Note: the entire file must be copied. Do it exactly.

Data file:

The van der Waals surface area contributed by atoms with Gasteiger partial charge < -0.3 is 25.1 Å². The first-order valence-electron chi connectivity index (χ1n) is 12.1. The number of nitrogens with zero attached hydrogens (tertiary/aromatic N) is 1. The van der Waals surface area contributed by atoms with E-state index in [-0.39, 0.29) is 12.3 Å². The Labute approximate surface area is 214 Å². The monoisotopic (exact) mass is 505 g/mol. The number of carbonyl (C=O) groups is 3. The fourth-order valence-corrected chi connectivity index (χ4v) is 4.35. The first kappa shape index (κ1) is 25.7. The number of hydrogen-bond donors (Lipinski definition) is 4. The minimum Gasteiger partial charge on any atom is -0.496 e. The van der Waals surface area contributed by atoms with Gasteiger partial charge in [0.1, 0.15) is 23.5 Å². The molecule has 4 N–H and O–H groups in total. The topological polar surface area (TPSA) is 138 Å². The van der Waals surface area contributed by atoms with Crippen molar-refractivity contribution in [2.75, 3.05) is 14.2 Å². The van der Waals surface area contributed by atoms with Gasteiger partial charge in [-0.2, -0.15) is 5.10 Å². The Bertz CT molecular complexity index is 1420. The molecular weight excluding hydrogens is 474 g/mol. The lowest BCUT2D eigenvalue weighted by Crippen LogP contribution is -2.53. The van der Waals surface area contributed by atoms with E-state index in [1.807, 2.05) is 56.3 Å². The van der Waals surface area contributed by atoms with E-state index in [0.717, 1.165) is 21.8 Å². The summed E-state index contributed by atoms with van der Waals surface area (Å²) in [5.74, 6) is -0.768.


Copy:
The van der Waals surface area contributed by atoms with Gasteiger partial charge < -0.3 is 25.1 Å². The first-order valence-electron chi connectivity index (χ1n) is 12.1. The number of nitrogens with zero attached hydrogens (tertiary/aromatic N) is 1. The van der Waals surface area contributed by atoms with E-state index in [-0.39, 0.29) is 12.3 Å². The Labute approximate surface area is 214 Å². The monoisotopic (exact) mass is 505 g/mol. The number of carbonyl (C=O) groups is 3. The fourth-order valence-corrected chi connectivity index (χ4v) is 4.35. The first kappa shape index (κ1) is 25.7. The number of hydrogen-bond donors (Lipinski definition) is 4. The minimum Gasteiger partial charge on any atom is -0.496 e. The van der Waals surface area contributed by atoms with Gasteiger partial charge in [0.1, 0.15) is 23.5 Å². The molecule has 4 N–H and O–H groups in total. The topological polar surface area (TPSA) is 138 Å². The van der Waals surface area contributed by atoms with Crippen molar-refractivity contribution in [2.75, 3.05) is 14.2 Å². The van der Waals surface area contributed by atoms with Gasteiger partial charge in [-0.2, -0.15) is 5.10 Å². The Bertz CT molecular complexity index is 1420. The molecular weight excluding hydrogens is 474 g/mol. The lowest BCUT2D eigenvalue weighted by Crippen LogP contribution is -2.53. The van der Waals surface area contributed by atoms with E-state index in [1.807, 2.05) is 56.3 Å². The van der Waals surface area contributed by atoms with E-state index in [0.717, 1.165) is 21.8 Å². The summed E-state index contributed by atoms with van der Waals surface area (Å²) in [5.74, 6) is -0.768.